After dipping into these gems in 2003, he realized that he wanted to learn some Indonesian songs, something that he only knew a few at that time. From there, he met Oom Yong (Yongki Nusantara), a senior pianist and also a living jazz historical resource as he was involved in promoting the concert of Nial in Bandung. To Nial’s surprise, he has a lot sheet music for Indonesian songs, particularly Ismail Marzuki. Nial knew a few, but there were many of Ismail’s songs that he has never heard before. Oom Yong sent those partitures to him later on. [flickr id="5717379369" thumbnail="small" overlay="false" size="medium" group="" align="left"]Then Nial recalled, “If he had sent sheet music from other Indonesian composer(s), I would’ve ended up recording that”, but I’m happy that I found Ismail Marzuki and was able to learn more about him, and it’s good for me to learn the history of my country.” When Nial tried to play them, he found out most of the songs appeared to be good vehicles for improvisation, mostly because of the song form. “Ismail wrote a lot of his music using the same structures as most American songs known as The Great American songbook (a 32-bar song form), usually AABA (with 8 bars for each section) or AB (with 16 bars for each section)” said Nial. From that moment, Nial promised himself that he would record an album of Ismail Marzuki’s music, something that he finally made it real 8 years later. “I started playing Ismail Marzuki songs in 2003. As you may see that it takes me about 8 years to finish this new album.” he said. Some pieces of his touch on Ismail Marzuki’s songs could be tasted in both of the previous albums, “Juwita Malam” in Nial Djuliarso at Juilliard (2006) and “Sabda Alam” in New Day New Hope (2008). But now he finally managed to present one full album paying tribute to the legendary maestro. Nial’s pretty delighted with the album and said “I think in a way, maybe God wanted me to record this album, because Oom yong sent me the music, and my aunt Trisutji Kamal gave me the biography called Musik, Tanah Air, dan Cinta, and someone in the Indonesian embassy in Russia requested “Juwita Malam”. They were all signs that I should learn more about Ismail.”
Having the passion to bring Ismail Marzuki’s songs reappeared again in a special way; he did a brilliant job in recomposing the songs. We asked him whether it was difficult or not for him to do it, and he answered “no, it wasn’t difficult to rearrange the songs. I think because the song form is the same as songs from the “Great American Songbook”, something that Nial has been living with from the very first time he touched jazz. One thing that can be clearly seen from the start to finish, Nial treated these classic songs with lots of respect and love. Many have known how Ismail Marzuki was influenced by jazz in composing his masterpieces, but only now we can see the evidence through Nial’s magic retouch on them in recordings. The songs were originally beautiful, but Nial makes them shinier than ever. Like polishing the diamond, Nial brings out the sparkles in a new jazz glows, something that really make the jazz soul of Ismail Marzuki shine right on the surface. Nial presented it for the first time at the Java Jazz Festival 2011 and gained enthusiastic responses from his audiences. (Check out our report of that moment here).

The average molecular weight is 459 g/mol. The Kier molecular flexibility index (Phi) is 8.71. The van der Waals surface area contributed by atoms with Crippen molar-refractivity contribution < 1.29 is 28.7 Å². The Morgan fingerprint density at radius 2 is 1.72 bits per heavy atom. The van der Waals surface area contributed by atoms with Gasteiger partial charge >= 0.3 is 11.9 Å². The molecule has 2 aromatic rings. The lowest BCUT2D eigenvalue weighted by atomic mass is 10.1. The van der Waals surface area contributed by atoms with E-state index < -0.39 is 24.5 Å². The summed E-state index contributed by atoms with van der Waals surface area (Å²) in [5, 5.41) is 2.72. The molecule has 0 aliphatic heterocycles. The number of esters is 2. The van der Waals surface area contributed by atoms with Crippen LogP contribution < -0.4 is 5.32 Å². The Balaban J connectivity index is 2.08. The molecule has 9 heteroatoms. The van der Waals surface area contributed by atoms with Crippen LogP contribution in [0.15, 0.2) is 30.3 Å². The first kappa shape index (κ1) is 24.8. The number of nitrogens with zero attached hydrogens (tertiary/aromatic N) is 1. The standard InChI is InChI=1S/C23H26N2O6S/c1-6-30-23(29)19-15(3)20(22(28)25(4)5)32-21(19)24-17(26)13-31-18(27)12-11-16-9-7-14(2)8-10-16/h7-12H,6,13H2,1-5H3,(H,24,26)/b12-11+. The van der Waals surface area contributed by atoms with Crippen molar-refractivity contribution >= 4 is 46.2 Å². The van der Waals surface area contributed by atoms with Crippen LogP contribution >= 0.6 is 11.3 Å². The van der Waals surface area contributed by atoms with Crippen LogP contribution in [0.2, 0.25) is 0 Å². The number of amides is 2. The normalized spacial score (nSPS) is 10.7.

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Performing at Java Jazz Festival 2011 with Indrawan Tjhin and Shandy Satya
While many of the Indonesian music listeners tend to have albums with vocals inside, Nial decided to carry on his concept from the very first album, that is, to make a fully instrumental package. We asked him about this, and here’s his answer. “I enjoy playing with good vocalists, but for this project I decided to do it as an instrumental, because I didn’t feel that I needed to have a vocalist. Ideally, the decision to have a vocalist, or any other instrument, for a project, should be based on musical reason, and not because you think the audience/listener may not like it as much, if you were to do an all-instrumental album, or for any other reason. I know there seems to be this issue about instrumental and vocal albums in Indonesia. If you look at one of my idols Oscar Peterson, for example, he did many instrumental albums such as Oscar Peterson Plays the Cole Porter Songbook etc, and I enjoyed them just fine. I didn’t feel like I was missing a vocalist. If you feel strongly about your musical concept, hopefully you will find audience/listener who will enjoy your work.” We say it’s a right decision. Lately we’ve seen a positive progress in the market. If most listeners prefer to listen to vocals before, now they are more open to accept instrumental albums. Many of the fully instrumental albums were sold well in our online store, as well as in other outlets. Aside from that, it’s better to let Nial does what he knows best. The first two of his albums did great in the market and we have no doubt this one will do so too, or even better.
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Othman Djuliarso, Nial’s younger brother on drums